In the market for a capable SUV or a rugged pickup? There’s no shortage of choice from the usual suspects of Toyota, Mitsubishi, Nissan etcetera.
A left-field brand that’s well worth checking out is SsangYong. The South Korean company has been producing vehicles since the 1950s and has had a small but tenacious toehold in the UK market for nearly 20 years.
The past few years has seen the firm revamp its UK line up – the Korando, Tivoli and Rexton SUVs and the Musso pick-up truck.
I spent a morning in the Lake District putting the Rexton and Musso through their paces in a challenging off-road course.
The Rexton is the company’s biggest SUV. Costing from £29,995 , it’s available in five or seven-seat formats. It was introduced in 2017 and has just been given a refresh for 2020.
The Musso, meanwhile, costs from £21,995 excluding VAT and is a tough-as -nails pick-up that can tow 3.5 tonnes and carry 1,085kg in its load bay – at the same time, a feat no other pick-up can match.
One big item that’s well worth flagging up is SsangYong’s remarkable warranty. All of its vehicles come with a seven-year, 150,000 mile warranty. That beats even Kia’s seven-year, 100,000 mile offering and makes it the best warranty in the entire car industry by a country mile.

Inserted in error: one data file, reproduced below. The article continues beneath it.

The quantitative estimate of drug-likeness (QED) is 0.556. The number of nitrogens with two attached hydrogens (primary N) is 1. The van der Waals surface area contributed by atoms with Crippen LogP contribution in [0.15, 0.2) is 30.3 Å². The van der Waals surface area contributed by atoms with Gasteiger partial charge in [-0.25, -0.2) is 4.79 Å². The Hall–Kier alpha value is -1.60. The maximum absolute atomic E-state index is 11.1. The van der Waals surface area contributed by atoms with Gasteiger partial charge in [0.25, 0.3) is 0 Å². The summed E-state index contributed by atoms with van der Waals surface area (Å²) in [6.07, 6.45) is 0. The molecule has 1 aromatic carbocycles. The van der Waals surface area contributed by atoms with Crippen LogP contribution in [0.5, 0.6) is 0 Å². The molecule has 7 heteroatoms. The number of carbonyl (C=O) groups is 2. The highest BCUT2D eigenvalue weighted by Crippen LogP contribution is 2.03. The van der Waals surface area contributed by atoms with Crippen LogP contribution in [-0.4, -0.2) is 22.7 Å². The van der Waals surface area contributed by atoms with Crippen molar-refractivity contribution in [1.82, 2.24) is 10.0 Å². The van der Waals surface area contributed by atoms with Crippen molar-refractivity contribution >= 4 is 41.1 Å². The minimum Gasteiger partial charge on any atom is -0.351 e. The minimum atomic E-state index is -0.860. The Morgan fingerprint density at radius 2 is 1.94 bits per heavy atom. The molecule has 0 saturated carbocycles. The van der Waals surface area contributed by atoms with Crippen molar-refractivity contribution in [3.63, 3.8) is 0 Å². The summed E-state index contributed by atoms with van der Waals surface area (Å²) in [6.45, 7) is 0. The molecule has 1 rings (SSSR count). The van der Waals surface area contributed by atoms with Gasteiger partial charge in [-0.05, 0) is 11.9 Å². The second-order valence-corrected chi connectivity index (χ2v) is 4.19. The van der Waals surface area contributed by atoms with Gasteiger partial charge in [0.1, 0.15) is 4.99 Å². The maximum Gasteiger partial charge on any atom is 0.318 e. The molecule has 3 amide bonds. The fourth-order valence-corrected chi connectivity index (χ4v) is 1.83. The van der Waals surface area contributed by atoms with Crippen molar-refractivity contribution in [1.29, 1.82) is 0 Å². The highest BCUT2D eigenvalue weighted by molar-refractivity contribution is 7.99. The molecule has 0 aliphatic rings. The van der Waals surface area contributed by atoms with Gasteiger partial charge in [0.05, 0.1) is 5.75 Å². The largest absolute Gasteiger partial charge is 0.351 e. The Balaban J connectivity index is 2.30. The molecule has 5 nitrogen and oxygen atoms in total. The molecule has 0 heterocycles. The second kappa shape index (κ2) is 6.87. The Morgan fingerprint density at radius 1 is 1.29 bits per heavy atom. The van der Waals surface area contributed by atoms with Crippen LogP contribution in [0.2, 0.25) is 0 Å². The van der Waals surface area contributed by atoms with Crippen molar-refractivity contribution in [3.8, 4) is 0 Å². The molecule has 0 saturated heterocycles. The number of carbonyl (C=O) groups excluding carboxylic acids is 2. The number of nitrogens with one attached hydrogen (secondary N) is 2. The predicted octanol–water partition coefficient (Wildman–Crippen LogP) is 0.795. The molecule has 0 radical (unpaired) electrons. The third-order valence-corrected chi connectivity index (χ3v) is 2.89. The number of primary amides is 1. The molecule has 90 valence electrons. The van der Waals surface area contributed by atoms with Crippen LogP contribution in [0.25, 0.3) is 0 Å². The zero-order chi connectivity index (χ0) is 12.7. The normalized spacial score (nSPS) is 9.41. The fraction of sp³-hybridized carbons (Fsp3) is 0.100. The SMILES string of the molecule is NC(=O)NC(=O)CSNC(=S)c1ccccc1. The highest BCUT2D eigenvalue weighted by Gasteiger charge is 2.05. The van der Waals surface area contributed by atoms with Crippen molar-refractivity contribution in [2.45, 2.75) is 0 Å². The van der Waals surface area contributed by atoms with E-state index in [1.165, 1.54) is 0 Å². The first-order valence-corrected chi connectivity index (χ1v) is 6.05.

When I last drove the SsangYong range, well over a decade ago, their vehicles were good value and rugged but lagged well behind the opposition when it came to comfort and refinement.
I was pleasantly surprised to discover the Rexton and Musso are modern on the outside and the inside, with a clear, crisp touchscreen, soft-touch materials and luxuries like heated seats.
Both models can switch between two and four-wheel drive and have high and low ratios for off roading. Crawling along the shore of Lake Windermere before rising into the rugged woodland of the nearby fells I discovered both SUV and pick-up have prodigious off-road capabilities. From steep muddy hills to football sized boulders and slippery tree roots, they conquered everything we could throw at them.
I covered perhaps 10 miles in each on tarmac – not enough to properly assess them but enough to discover they’re as refined and capable as most of their opposition.
Having not driven a SsangYong in a very long time I’m now relishing the next opportunity to drive one.